Titanic. The most infamous name in maritime history. Said by some to be the third most recognisable name in the entire English language; beaten only by Jesus Christ and Coca-Cola. Quite a tag team, that one.
But where did the name come from in the first place? Who came up with it, and did it really smack of the hubristic overtones grafted onto it by an armada of latter day ‘experts’? As so often with these things, we will probably never know the whole truth.
David Banks was a former American consul at the court of Siam, the country we now know as Thailand, towards the end of the nineteenth century. It was he that suggested to the White Star Line a pair of names for future steamers it might build. Those names were Olympic and Titanic.
At about that time, the world had just staged the first Olympic Games of the modern era; those held in Athens in 1896. They were a worldwide sensation, offering the biggest and best of everything, and on an unparalleled scale. So it’s not really so difficult to see where Banks came up with the idea for Olympic as a name.
It was current, it had international appeal and, aptly for White Star, it contained the ‘ic’ suffix that had marked out every White Star liner since the first Oceanic of 1871. So no great mysteries there.
But what of Titanic? What was the line of thinking there? Here again, there is a link to ancient Greece.
In Greek mythology, the Titans were a breed of all powerful deities. They were a dozen strong in all, and they were said to be the children of Earth and Sky. These Titans were held to be immortal (shades of unsinkable) and to possess tremendous stamina and strength. In the pantheon of ancient Greek gods, the Titans were platinum chip royalty.
None of which was enough to stop the second generation of Titans from being overthrown and destroyed by a new, younger set of ‘new gods on the block’- the Olympians….
So the transformation of ‘Titan’ into Titanic as a name was, in fact, simple and obvious, as well as symmetrical. With it’s Greek origins and obvious parallels with the Olympic, it made perfect sense for White Star to adopt those two names; Olympic and Titanic.
In the event, the company chose to hang onto both names for a very special occasion.
When White Star introduced the second, revolutionary Oceanic in 1899, it was originally intended to build a twin sister ship for her. In the event, this second ship was never built. Legend has it that this mythical second ship was to have been called the Olympic.
And, when White Star built it’s ‘Big Four’ at the turn of the 20th century, none of the quartet- the world’s largest at the time- were graced with the two names. Instead, they were called Celtic, Cedric, Baltic and Adriatic.
It was only in 1907, a full decade after David Banks made his suggestion to White Star, that the Greek themed names were finally brought into play for the two new, world beating sisters that would be laid down in Belfast over the following eighteen months. Respectively, they would be newbuild (yard) 400- Olympic-and yard 401. Titanic.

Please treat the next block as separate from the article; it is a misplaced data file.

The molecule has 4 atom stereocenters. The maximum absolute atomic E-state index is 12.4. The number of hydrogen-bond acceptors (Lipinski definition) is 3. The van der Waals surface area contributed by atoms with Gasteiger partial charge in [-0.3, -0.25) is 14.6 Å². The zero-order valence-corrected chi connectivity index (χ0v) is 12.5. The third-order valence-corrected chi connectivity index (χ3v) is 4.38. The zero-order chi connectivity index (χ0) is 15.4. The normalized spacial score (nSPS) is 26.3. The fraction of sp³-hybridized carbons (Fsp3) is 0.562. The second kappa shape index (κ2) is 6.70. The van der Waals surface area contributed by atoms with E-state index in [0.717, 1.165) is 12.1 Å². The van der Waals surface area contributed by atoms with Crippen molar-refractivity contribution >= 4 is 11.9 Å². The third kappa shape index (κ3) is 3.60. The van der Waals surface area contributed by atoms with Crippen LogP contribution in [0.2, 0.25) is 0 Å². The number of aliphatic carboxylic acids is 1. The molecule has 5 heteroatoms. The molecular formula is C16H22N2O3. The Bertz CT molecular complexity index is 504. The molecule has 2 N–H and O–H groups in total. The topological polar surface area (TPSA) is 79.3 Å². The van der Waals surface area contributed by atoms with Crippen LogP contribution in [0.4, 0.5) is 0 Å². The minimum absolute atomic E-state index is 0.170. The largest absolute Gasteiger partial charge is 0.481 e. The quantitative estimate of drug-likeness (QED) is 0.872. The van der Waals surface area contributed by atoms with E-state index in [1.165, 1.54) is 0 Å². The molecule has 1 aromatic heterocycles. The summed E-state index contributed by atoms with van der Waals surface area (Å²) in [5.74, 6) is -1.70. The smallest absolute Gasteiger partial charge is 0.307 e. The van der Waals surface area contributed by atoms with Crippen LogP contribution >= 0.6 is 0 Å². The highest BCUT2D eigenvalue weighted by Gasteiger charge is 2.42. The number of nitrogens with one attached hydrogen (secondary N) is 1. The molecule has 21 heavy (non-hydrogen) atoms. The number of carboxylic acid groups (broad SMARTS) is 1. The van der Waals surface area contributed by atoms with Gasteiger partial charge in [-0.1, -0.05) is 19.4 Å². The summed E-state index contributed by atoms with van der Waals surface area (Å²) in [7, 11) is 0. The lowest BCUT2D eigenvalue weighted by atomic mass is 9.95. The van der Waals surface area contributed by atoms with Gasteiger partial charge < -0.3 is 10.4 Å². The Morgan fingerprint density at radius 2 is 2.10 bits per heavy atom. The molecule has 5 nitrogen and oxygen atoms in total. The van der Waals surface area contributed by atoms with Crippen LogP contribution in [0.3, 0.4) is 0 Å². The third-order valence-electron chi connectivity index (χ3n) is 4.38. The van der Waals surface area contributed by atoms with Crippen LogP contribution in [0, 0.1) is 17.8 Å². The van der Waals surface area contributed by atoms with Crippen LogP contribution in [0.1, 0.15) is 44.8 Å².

Unlike many modern liners, their names were never secrets from the start. In fact, they were etched into the hull of each ship, in three foot high golden letters. They were also proudly displayed on massive hoardings that stood beneath the bows of each of the twin monsters as they took shape. Because of this, their names were public knowledge a full three years before either took to the seas.
No one can say with one hundred per cent certainty who signed off on the use of the decade old names at that time; but it was almost certainly Joseph Bruce Ismay, the autocratic managing director of White Star at the time. No detail escaped his notice. A decision like that would be unthinkable without his go- ahead.
What is certain is that there was no formal naming ceremony; no champagne shattered over the bow of yard number 401 when she lumbered into the steel grey River Lagan just after noon on May 31st, 1911. No dignified lady in a wide brimmed hat ever uttered the immortal phrase: “I name this ship Titanic. May God bless her, and all who sail in her….”
The White Star Line liked it’s launchings to be understated, business like affairs. It never went in for the pomp and ceremony so beloved of it’s great rival, Cunard.
But this should not be misconstrued as false modesty. White Star simply believed that the Olympic and Titanic were so fabulous that no amount of frippery and celebration could truly do them justice. And, up to a point, they were right.
After the sinking of the Titanic, a whole flotilla of pulpit based experts railed against the White Star Line, arguing that naming such a vast and swaggering ship as the Titanic was just asking to bring down God’s wrath. After all, had not the brave and boastful Titans been brought down in the prime of their vanity by a stronger, more vengeful God?
Few people actually bought this clerical claptrap, but the idea haunted the White Star Line all the same. Soon after the disaster, the name of the third ship in the class- originally intended to be the Gigantic- was quietly changed to Britannic instead. It just did not seem wise to provoke the fates a second time.
Fat lot of good it did her; on November 21st, 1916, while on the outward leg of her sixth round trip as a requisitioned hospital ship, the Britannic struck a mine laid by a German U-Boat. She sank within an hour, but with mercifully few casualties. Twenty-one people lost their lives in the sinking of the Britannic.
She foundered in calm waters. Just eight miles from the Greek island of Kea….
Who knows? Maybe the ancient gods of Greece just had a malign sense of humour at the end of the day.